It is this author’s recommendation that any seawall structure, whether it be wood, concrete, etc., be backfilled with crushed rock to allow free drainage of water through the reinforced zone or fill zone behind the seawall. Soils absorb water resulting in pressure exerted against the seawall.
Where shoreline conditions allow, our preferred seawall structure is a geogrid reinforced modular wall using an all crushed rock backfill. This structure needs to be constructed at low pool, preferably in a dry lake bed several feet in front of the shoreline. Prior to seawall construction, we encourage an examination and probing of the shoreline area to determine the soil conditions for load bearing capacity. Typically you will find firm original ground which is ideal. However, in some areas you may find deposits of soft, silty material or soft clays which must be removed from the wall construction area until you reach firm original ground then fill with compacted, crushed rock up to the wall foundation level. In areas where soft gumbo clay is the prevailing soil material, wall foundation stability can usually be achieved by excavating the lake bed 2-3 feet deep by 4-6 feet in width (depending on wall height) and replacing with compacted, crushed rock and geogrid sandwiched in 6 inch layers. The foundation of this wall is placed below the lakebed surface on a footing of compacted crushed stone or concrete. The wall modules interlock by design thus eliminating the need for mortar between modules. Geogrid reinforcing mats are placed as specified between courses of block and extend back into the compacted crushed rock backfill, which is placed between the wall and the earth bank at the shoreline. This wall system allows any water located behind the wall to move freely through the rock backfill and the interlocking modular wall, thus eliminating any hydrostatic pressures that can overload the solid wall systems.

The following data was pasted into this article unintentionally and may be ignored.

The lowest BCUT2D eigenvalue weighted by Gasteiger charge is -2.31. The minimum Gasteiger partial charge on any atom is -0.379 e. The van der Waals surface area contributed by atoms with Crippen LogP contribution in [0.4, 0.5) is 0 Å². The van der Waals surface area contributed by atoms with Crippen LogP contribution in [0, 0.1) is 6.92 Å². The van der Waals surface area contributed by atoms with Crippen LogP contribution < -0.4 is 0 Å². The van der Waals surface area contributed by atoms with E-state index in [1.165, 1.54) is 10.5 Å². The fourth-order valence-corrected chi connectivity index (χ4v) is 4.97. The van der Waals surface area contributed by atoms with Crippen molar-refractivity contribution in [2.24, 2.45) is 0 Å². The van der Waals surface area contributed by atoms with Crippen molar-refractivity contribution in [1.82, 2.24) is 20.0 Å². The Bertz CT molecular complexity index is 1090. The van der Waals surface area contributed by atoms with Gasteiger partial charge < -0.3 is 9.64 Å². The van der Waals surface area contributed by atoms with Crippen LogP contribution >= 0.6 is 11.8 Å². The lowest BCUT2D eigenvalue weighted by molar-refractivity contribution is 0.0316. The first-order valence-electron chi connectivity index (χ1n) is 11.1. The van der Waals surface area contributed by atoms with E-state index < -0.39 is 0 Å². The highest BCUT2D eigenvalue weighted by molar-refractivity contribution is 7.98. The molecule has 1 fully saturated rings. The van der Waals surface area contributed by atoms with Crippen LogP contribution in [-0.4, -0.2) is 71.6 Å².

Our module of choice for years has been the GeoStone module, which offers the maximum flexibility, connection strength and durability. In addition, GeoStone is the most installer-friendly structural module on the market. The split face of the GeoStone block gives the elegant appearance of an upscale seawall for a moderate price.
Over the past 10 years, we have performed a vast number of challenging seawall installations in the many lakes and rivers in Alabama , including the Coosa River chain from Mitchell Lake to Weis Lake , as well as Smith Lake and Lake Martin . We have designed and installed many seawalls along the shoreline of the main Tennessee River near Wheeler Dam, which must sustain the pounding of 10-foot waves during severe gale-type storms. These seawalls are expected to be permanent with little or no maintenance.